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Benjamin Bergen is executive director of the Council of Canadian Innovators, a national business council representing more than 130 established, scaling technology companies headquartered in Canada.

When the news broke last week that Montreal’s Element AI had been sold for parts, there were two conversations happening at the same time.

In the public discourse, where the artificial-intelligence startup spent so much of its short life, the sale was an abject disappointment. Element AI’s reported sale price of less than US$400-million was underwhelming. A significant number of employees were laid off immediately, with their stock options voided.

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Canada was supposed to be a global leader in artificial-intelligence (AI) technology – after all, it was Canadian researchers who invented deep learning, supported by Canadian research grants. Backed by one of those pioneering researchers, Yoshua Bengio, and with more than a 100 PhDs on staff, Element AI was supposed to be Canada’s shot at becoming a global AI powerhouse. It drew attention through extensive marketing, lobbied politicians and officials, and secured US$25-million from the Quebec government and another $5-million from Ottawa, as well as several photo ops with Prime Minister Justin Trudeau. It was never entirely clear what Element AI was selling, or whether there was even a real business behind it, but that just added to the mystique.

Indeed, the Element AI sale had all the hallmarks of an “acqui-hire” – the industry term for when a buyer doesn’t care for the products or technology; they’re buying talent. In a tight labour market, it’s common to buy a company employing 50 qualified engineers or data scientists and lay off everyone else, rather than trying to hire 50 qualified persons by yourself.

Among some business leaders of the Canadian technology sector, however, the Element AI sale sparked a different conversation. Many of us knew this day was coming and we know that it will happen again because Element AI was a symptom of a larger problem.

In Canada, we often get sucked into the hype that global tech companies spin and feel flattered when they consider us in their expansion plans. We buy stories about the hot new startup that’s going to change the world. We like dreaming that Amazon will build its second headquarters here, or that Sidewalk Labs will remake Toronto’s waterfront into a whiz-bang sci-fi smart city. It’s tempting to believe that economic and social issues will be solved by a group of techies in an afternoon of whiteboarding, and policy makers love the prestige of big foreign tech companies with household names.

What Canada isn’t good at is the unglamorous, hard work required to build a strong, homegrown technology sector. We boast about being an AI “powerhouse” but still have no national data strategy, despite the fact that data is a critical input for AI. According to the World Intellectual Property Organization, Canada is the only country to see a decline in AI patent filings over the past three years. We lament the sale of Canadian technology companies to foreign buyers but have yet to update our foreign-direct-investment guidelines for the sale of strategic technologies. We wring our hands when media reports a transfer of taxpayer-funded IP to Huawei but have no strategy to manage transfers of sensitive or economically valuable publicly funded research.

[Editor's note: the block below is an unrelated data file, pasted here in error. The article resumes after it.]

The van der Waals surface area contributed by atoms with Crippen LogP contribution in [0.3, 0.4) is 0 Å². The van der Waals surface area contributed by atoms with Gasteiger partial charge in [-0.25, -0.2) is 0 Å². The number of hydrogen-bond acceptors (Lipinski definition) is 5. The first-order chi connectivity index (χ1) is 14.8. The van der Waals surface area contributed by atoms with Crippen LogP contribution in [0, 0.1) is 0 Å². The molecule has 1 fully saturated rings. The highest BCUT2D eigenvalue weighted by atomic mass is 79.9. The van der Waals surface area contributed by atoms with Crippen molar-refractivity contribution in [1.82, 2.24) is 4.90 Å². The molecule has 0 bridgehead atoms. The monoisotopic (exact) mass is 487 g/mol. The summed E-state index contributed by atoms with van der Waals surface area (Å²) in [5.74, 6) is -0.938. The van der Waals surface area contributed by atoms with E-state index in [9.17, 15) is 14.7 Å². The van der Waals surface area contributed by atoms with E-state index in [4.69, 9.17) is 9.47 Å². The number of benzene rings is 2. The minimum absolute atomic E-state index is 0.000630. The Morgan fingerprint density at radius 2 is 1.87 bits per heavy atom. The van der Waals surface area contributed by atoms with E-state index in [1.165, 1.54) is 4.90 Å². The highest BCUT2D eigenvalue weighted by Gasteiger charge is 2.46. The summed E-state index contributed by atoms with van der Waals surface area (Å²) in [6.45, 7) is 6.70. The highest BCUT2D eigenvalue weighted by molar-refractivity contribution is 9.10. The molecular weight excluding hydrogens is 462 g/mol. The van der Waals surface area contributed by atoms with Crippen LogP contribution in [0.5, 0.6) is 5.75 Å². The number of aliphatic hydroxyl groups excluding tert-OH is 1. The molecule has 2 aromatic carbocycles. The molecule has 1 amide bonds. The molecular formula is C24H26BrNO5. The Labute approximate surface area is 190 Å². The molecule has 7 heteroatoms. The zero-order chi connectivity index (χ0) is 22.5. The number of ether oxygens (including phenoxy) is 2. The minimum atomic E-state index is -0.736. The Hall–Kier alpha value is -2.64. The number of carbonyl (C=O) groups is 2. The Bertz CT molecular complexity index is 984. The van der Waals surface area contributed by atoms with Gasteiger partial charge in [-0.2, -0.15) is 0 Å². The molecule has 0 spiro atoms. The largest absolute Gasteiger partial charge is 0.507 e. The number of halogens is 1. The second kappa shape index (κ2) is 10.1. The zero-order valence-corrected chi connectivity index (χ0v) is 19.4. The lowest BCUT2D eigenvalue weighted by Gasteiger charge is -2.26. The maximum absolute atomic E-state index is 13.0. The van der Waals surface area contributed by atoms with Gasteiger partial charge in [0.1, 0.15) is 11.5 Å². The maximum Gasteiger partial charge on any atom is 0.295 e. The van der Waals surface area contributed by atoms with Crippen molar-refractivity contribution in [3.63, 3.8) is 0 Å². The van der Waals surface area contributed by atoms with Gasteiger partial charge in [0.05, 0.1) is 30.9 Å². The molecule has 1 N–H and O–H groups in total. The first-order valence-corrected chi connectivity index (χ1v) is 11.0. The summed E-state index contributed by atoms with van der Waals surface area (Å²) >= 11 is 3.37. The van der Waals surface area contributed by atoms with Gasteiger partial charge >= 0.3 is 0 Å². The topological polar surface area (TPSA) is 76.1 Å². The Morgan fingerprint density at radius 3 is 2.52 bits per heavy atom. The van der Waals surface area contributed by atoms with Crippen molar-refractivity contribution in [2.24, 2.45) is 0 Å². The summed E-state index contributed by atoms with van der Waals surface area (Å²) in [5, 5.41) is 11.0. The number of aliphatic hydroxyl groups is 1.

Canada’s former ambassador to China, David Mulroney, told a parliamentary committee this week, “Ottawa is a town that is in love with policy ideas and bored to tears by policy implementation – by the details of how things actually get done.”

Rather than doubling down on hype, our policy community needs to do the hard work of designing a national data strategy that guides the use of data for commercial and non-commercial purposes. A comprehensive strategy would allow Canadian companies to reap the benefits of the data revolution, while protecting our citizens from the harms that come with data misuse.

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We need to update the Investment Canada Act to include 21st-century strategic technologies such as cybersecurity, AI and quantum computing and develop a set of rules for transfer of strategic IP from our universities.

Finally, we need to invest in real stars of the Canadian technology sector whose success often goes unnoticed. Companies such as Coveo and Imagia, both Quebec-based AI companies which are growing rapidly, don’t get the fawning profiles in major tech publications and visits from the Prime Minister, but they are the true leaders in AI in Canada and they are recognized as such outside our borders.

We need our politicians to throw their support behind market-proven, growing Canadian technology companies by offering public endorsements, strategic capital and active dialogue on critical policy issues. The Element AI acquisition stings because so many people got sucked in by the hype and pinned our AI hopes on one company. It was easier to believe in the dream, rather than doing the hard work of developing comprehensive strategies for success in the global innovation economy.

The Element AI sale offers many important lessons. Let’s hope Canadians are open to learning them and avoiding another disappointment.

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